DOI: 10.1074/jbc.M117.791145
      Issue No: Vol. 293, No. 10 (2018)
  • The CD300e molecule in mice is an immune-activating receptor [Immunology]
    • Authors: Masamichi Isobe; Kumi Izawa, Masahiro Sugiuchi, Tamami Sakanishi, Ayako Kaitani, Ayako Takamori, Akie Maehara, Toshihiro Matsukawa, Mariko Takahashi, Yoshinori Yamanishi, Toshihiko Oki, Shino Uchida, Koichiro Uchida, Tomoaki Ando, Keiko Maeda, Nobuhiro Nakano, Hideo Yagita, Toshiyuki Takai, Hideoki Ogawa, Ko Okumura, Toshio Kitamura, Jiro Kitaura
      Pages: 3793 - 3805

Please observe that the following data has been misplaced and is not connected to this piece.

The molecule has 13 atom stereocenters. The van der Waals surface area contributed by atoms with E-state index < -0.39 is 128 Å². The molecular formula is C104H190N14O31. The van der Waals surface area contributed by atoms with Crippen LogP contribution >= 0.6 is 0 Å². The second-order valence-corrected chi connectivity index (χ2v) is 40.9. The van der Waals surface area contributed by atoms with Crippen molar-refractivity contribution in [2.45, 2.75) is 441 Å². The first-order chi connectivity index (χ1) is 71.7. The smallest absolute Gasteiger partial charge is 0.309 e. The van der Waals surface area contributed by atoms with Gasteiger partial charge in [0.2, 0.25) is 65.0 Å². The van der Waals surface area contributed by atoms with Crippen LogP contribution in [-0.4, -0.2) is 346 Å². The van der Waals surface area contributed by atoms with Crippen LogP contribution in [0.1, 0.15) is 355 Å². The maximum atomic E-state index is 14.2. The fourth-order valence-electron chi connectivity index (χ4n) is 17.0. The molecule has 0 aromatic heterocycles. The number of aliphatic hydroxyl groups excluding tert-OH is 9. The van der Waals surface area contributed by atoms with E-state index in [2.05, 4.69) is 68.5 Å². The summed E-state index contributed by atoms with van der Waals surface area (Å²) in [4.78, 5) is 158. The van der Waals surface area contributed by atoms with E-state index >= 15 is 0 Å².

Abstract: CD300 molecules (CD300s) belong to paired activating and inhibitory receptor families, which mediate immune responses. Human CD300e (hCD300e) is expressed in monocytes and myeloid dendritic cells and transmits an immune-activating signal by interacting with DNAX-activating protein 12 (DAP12). However, the CD300e ortholog in mice (mCD300e) is poorly characterized. Here, we found that mCD300e is also an immune-activating receptor. We found that mCD300e engagement triggers cytokine production in mCD300e-transduced bone marrow–derived mast cells (BMMCs). Loss of DAP12 and another signaling protein, FcRγ, did not affect surface expression of transduced mCD300e, but abrogated mCD300e-mediated cytokine production in the BMMCs. Co-immunoprecipitation experiments revealed that mCD300e physically interacts with both FcRγ and DAP12, suggesting that mCD300e delivers an activating signal via these two proteins. Binding and reporter assays with the mCD300e extracellular domain identified sphingomyelin as a ligand of both mCD300e and hCD300e. Notably, the binding of sphingomyelin to mCD300e stimulated cytokine production in the transduced BMMCs in an FcRγ- and DAP12-dependent manner. Flow cytometric analysis with an mCD300e-specific Ab disclosed that mCD300e expression is highly restricted to CD115+Ly-6Clow/int peripheral blood monocytes, corresponding to CD14dim/+CD16+ human nonclassical and intermediate monocytes. Loss of FcRγ or DAP12 lowered the surface expression of endogenous mCD300e in the CD115+Ly-6Clow/int monocytes. Stimulation with sphingomyelin failed to activate the CD115+Ly-6Clow/int mouse monocytes, but induced hCD300e-mediated cytokine production in the CD14dimCD16+ human monocytes. Taken together, these observations indicate that mCD300e recognizes sphingomyelin and thereby regulates nonclassical and intermediate monocyte functions through FcRγ and DAP12.